In the January issue of Wired magazine, there is a fascinating article on the nature of scientific work. Specifically, it investigates the way scientific progress happens. It turns out that there is an enormous amount of failure involved. A researcher named Kevin Dunbar spent a year observing scientific researchers at their work, and found that:
Science is a deeply frustrating pursuit. Although the researchers were mostly using established techniques, more than 50 percent of their data was unexpected. (In some labs, the figure exceeded 75 percent.) “The scientists had these elaborate theories about what was supposed to happen,” Dunbar says. “But the results kept contradicting their theories. It wasn’t uncommon for someone to spend a month on a project and then just discard all their data because the data didn’t make sense.” Perhaps they hoped to see a specific protein but it wasn’t there. Or maybe their DNA sample showed the presence of an aberrant gene. The details always changed, but the story remained the same: The scientists were looking for X, but they found Y.
Not only did things not go as planned most of the time, but the not-going-as-planned was discounted and abandoned more often than not:
According to Dunbar, even after scientists had generated their “error” multiple times — it was a consistent inconsistency — they might fail to follow it up. “Given the amount of unexpected data in science, it’s just not feasible to pursue everything,” Dunbar says. “People have to pick and choose what’s interesting and what’s not, but they often choose badly.” And so the result was tossed aside, filed in a quickly forgotten notebook. The scientists had discovered a new fact, but they called it a failure.
It turns out that the brain is wired to tune out anomalous information, stuff that seems not to jibe with how think the world should be. Dunbar performed some experiments and verified this:
As he tried to further understand how people deal with dissonant data, Dunbar conducted some experiments of his own. In one 2003 study, he had undergraduates at Dartmouth College watch a couple of short videos of two different-size balls falling. The first clip showed the two balls falling at the same rate. The second clip showed the larger ball falling at a faster rate. The footage was a reconstruction of the famous (and probably apocryphal) experiment performed by Galileo, in which he dropped cannonballs of different sizes from the Tower of Pisa. Galileo’s metal balls all landed at the exact same time — a refutation of Aristotle, who claimed that heavier objects fell faster.
While the students were watching the footage, Dunbar asked them to select the more accurate representation of gravity. Not surprisingly, undergraduates without a physics background disagreed with Galileo. (Intuitively, we’re all Aristotelians.) They found the two balls falling at the same rate to be deeply unrealistic, despite the fact that it’s how objects actually behave. Furthermore, when Dunbar monitored the subjects in an fMRI machine, he found that showing non-physics majors the correct video triggered a particular pattern of brain activation: There was a squirt of blood to the anterior cingulate cortex, a collar of tissue located in the center of the brain. The ACC is typically associated with the perception of errors and contradictions — neuroscientists often refer to it as part of the “Oh shit!” circuit — so it makes sense that it would be turned on when we watch a video of something that seems wrong.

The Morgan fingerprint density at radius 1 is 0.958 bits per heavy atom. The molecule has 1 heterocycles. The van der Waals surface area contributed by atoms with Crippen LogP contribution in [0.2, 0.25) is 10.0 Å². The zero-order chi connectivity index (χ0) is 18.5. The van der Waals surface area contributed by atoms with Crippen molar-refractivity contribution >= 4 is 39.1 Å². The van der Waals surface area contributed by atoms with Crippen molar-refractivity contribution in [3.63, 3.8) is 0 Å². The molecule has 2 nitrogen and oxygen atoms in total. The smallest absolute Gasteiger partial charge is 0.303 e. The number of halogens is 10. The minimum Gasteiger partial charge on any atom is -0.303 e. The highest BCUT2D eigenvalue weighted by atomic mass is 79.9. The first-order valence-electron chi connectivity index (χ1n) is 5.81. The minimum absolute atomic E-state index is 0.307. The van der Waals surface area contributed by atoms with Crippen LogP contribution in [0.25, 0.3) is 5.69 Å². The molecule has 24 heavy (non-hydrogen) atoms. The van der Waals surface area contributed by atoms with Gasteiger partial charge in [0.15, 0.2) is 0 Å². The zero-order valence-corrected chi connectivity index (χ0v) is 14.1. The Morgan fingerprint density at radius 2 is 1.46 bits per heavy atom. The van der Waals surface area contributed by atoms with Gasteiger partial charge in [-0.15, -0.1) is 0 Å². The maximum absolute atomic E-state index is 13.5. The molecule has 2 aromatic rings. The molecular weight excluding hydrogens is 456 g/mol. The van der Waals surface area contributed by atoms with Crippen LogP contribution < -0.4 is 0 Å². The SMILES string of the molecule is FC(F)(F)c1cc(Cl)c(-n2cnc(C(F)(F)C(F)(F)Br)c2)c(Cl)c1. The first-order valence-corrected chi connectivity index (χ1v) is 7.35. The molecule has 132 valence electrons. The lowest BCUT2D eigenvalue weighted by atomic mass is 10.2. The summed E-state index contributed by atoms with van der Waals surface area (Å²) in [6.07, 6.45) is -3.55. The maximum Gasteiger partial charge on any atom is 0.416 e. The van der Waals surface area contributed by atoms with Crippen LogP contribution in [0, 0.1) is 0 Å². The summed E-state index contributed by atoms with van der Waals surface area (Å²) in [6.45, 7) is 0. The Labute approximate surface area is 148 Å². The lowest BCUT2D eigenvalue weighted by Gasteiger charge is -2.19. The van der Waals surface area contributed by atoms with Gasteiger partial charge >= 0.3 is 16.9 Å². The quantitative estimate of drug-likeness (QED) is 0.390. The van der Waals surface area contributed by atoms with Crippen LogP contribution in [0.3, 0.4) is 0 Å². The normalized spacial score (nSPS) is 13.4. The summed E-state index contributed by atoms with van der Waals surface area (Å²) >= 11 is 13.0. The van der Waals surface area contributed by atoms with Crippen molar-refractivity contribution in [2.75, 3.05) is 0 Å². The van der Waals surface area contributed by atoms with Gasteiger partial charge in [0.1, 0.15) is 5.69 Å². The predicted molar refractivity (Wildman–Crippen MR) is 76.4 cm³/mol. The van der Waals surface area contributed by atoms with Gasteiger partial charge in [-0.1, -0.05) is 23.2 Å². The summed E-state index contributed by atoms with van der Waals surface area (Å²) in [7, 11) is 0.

However, the “Oh Shit!” circuit is not the whole story. There is another part of the brain that closes the deal by editing out parts of reality that conflict with our picture of it.
But there’s another region of the brain that can be activated as we go about editing reality. It’s called the dorsolateral prefrontal cortex, or DLPFC. It’s located just behind the forehead and is one of the last brain areas to develop in young adults. It plays a crucial role in suppressing so-called unwanted representations, getting rid of those thoughts that don’t square with our preconceptions. For scientists, it’s a problem.
When physics students saw the Aristotelian video with the aberrant balls, their DLPFCs kicked into gear and they quickly deleted the image from their consciousness. In most contexts, this act of editing is an essential cognitive skill. (When the DLPFC is damaged, people often struggle to pay attention, since they can’t filter out irrelevant stimuli.) However, when it comes to noticing anomalies, an efficient prefrontal cortex can actually be a serious liability. The DLPFC is constantly censoring the world, erasing facts from our experience. If the ACC is the “Oh shit!” circuit, the DLPFC is the Delete key. When the ACC and DLPFC “turn on together, people aren’t just noticing that something doesn’t look right,” Dunbar says. “They’re also inhibiting that information.”
Between the Oh Shit! circuit and the delete key, the brain is set up to protect our existing pictures of the world from threatening anomalies. And in a lot of situations, that’s probably a good thing. It would be impossible to focus on anything without such a capacity.